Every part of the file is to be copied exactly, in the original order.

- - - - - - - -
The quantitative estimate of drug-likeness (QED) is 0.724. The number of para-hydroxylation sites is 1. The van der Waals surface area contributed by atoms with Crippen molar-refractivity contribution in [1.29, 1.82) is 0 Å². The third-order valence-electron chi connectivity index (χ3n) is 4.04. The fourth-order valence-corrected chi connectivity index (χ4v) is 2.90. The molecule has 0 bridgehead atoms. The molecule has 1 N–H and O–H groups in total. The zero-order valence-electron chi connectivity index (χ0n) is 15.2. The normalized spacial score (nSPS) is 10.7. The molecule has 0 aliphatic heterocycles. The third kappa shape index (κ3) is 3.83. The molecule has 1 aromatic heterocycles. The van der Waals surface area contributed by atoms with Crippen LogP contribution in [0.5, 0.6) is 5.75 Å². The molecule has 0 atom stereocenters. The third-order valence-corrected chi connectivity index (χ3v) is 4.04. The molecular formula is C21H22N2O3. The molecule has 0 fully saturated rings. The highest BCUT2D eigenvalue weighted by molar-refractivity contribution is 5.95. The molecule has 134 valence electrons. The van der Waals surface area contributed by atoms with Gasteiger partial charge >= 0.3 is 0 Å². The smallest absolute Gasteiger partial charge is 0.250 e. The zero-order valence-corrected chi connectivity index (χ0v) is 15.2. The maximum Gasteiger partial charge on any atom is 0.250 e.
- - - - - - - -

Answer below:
The quantitative estimate of drug-likeness (QED) is 0.724. The number of para-hydroxylation sites is 1. The van der Waals surface area contributed by atoms with Crippen molar-refractivity contribution in [1.29, 1.82) is 0 Å². The third-order valence-electron chi connectivity index (χ3n) is 4.04. The fourth-order valence-corrected chi connectivity index (χ4v) is 2.90. The molecule has 0 bridgehead atoms. The molecule has 1 N–H and O–H groups in total. The zero-order valence-electron chi connectivity index (χ0n) is 15.2. The normalized spacial score (nSPS) is 10.7. The molecule has 0 aliphatic heterocycles. The third kappa shape index (κ3) is 3.83. The molecule has 1 aromatic heterocycles. The van der Waals surface area contributed by atoms with Crippen LogP contribution in [0.5, 0.6) is 5.75 Å². The molecule has 0 atom stereocenters. The third-order valence-corrected chi connectivity index (χ3v) is 4.04. The molecular formula is C21H22N2O3. The molecule has 0 fully saturated rings. The highest BCUT2D eigenvalue weighted by molar-refractivity contribution is 5.95. The molecule has 134 valence electrons. The van der Waals surface area contributed by atoms with Gasteiger partial charge >= 0.3 is 0 Å². The smallest absolute Gasteiger partial charge is 0.250 e. The zero-order valence-corrected chi connectivity index (χ0v) is 15.2. The maximum Gasteiger partial charge on any atom is 0.250 e.